Shoppers who purchase Hudson Cream flour in Pratt are getting a product milled and probably grown within 40 miles of home and possibly including some wheat produced right in Pratt County. They will pay a few cents more for the Stafford County Flour Mills premium brand; bargain hunters who purchase Kroger flour at the local Dillons store may be getting a local product.


Shoppers who purchase Hudson Cream flour in Pratt are getting a product milled and probably grown within 40 miles of home and possibly including some wheat produced right in Pratt County. They will pay a few cents more for the Stafford County Flour Mills premium brand; bargain hunters who purchase Kroger flour at the local Dillons store may be getting a local product.

The flour mill, located in Hudson, a town of less than 100 residents, has thrived for 104 years because of a commitment to excellence, the availability of a hard red winter wheat and the development of a profitable niche market, according to President Alvin Brensing, who joined the company 71 years ago as a bookkeeper.

The company was started in 1904 by German immigrant Gustav Krug and his brother-in-law, Otto Sondregger. When the quantity and quality of wheat received at the elevator in Hudson and at company-owned locations in Macksville and Sylvia is sufficient, there is no reason to go outside the area. If the yield is poor or protein content is low, they will look to other areas to ensure a consistent product, Brensing said.

Hudson Cream flour, milled by a short-patent process to produce a finer texture than all-purpose flour, is sold in Dillons stores in Kansas. The mill also produces flour under other labels, including Kroger and King Arthur. Last week, a pallet of Kemach high gluten flour was awaiting shipment to a Jewish market in New York. A pallet of Fresh and Easy organic flour would head to the west coast. Ten to 15 tractor-trailer rigs travel the county blacktop to the mill each week.

By far the biggest market is in West Virginia and surrounding states.
There’s an interesting story behind that.

In 1922, Leila English Reid, born and raised near Macksville, moved to West Virginia with her husband. In the course of time, her mother came to visit, bringing sacks of Hudson Cream flour with her, because Leila hadn’t been satisfied with the flour she found locally. The women baked biscuits for the local grocer and convinced him to accept a train car shipment of their favorite flour.

“Don’t underestimate the influence of a couple of good women,” Brensing advised.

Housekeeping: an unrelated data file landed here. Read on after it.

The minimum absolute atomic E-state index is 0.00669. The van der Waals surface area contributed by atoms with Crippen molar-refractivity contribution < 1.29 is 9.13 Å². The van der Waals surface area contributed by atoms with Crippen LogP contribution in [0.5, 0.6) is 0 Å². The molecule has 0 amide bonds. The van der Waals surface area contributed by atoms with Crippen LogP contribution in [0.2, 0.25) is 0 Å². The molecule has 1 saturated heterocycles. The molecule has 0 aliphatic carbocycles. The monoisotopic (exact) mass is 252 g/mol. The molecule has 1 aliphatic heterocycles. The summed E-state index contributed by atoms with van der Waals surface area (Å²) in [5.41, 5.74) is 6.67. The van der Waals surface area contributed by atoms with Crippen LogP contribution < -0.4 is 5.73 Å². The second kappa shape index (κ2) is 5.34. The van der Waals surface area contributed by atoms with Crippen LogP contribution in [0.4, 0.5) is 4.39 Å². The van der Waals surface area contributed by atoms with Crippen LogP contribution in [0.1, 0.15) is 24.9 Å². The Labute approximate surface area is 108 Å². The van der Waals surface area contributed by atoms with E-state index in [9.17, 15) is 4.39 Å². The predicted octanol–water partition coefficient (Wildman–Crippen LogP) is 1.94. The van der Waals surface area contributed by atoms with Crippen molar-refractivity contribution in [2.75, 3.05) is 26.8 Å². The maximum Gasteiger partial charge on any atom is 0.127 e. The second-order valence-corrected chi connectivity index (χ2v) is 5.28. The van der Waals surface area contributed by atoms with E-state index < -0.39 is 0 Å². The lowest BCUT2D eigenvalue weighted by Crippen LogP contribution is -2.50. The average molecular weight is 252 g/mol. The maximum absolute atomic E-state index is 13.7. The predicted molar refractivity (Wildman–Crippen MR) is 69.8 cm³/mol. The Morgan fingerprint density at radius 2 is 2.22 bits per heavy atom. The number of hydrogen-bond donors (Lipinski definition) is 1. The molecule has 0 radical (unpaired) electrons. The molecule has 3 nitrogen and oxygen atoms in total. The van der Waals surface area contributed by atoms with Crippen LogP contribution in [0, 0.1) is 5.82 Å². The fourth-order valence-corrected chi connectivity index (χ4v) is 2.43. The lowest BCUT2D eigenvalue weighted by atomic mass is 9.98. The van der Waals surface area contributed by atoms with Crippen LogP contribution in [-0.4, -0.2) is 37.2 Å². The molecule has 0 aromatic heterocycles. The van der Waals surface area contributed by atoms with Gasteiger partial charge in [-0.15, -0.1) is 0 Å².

A small mill on the Kansas prairie gets attention from the milling giants.

When a new piece of equipment was installed seven years ago to pack five-pound sacks, it was one of a kind, said Randy Watson, who is in charge of food safety and quality control. Representatives from Cargill, ADM and Con Agra came to Hudson to check it out.

As homemakers know, keeping bugs out of flour can be a challenge. Stafford County Flour Mills has a system that includes a five-hour cleaning process every weekend, followed by fogging with a food-grade insecticide made from chrysanthemum flowers. Special pheromone traps catch any residual bugs for DNA testing to see if they’re a new colony or relatives of previous bugs. From November through April, not a single bug was found in a trap, Watson said.

“The Association of Operative Millers couldn’t believe it,” he said. “A little old flour mill here in the middle of nowhere has started to dictate insect control and modified cleaning maintenance of large flour mills.”

The original wooden mill burned to the ground in 1913 and was replaced by a concrete structure a year later. Storage capacity has increased through the years to more than 3 million bushels, the plant is fully automated and new products have been added to meet demand. In 1986 the Krug family was ready to retire and without a family member of the next generation to take over, considered selling the company. Several members of the community, concerned that selling to a large company would mean a loss of jobs and a possibility of the mill closing, formed a holding company to purchase the controlling interest. The mill employs about 35 year-round workers, more during harvest time and at peak baking times like Thanksgiving through Christmas, Brensing said.

“The flour mill was built 104 years ago not to produce a good flour, but the best flour and we’ve tried to maintain that,” Watson said.

There are other reasons for its success.

“If there’s ever a problem you talk to the person in charge of quality control — that’s me,” he continued. “You don’t talk to a machine.”

“Women like the product,” Brensing said, as he shared a letter from a third-generation customer who wrote, “The things we pass down in our family are good morals, good cooking, and Hudson Cream flour!”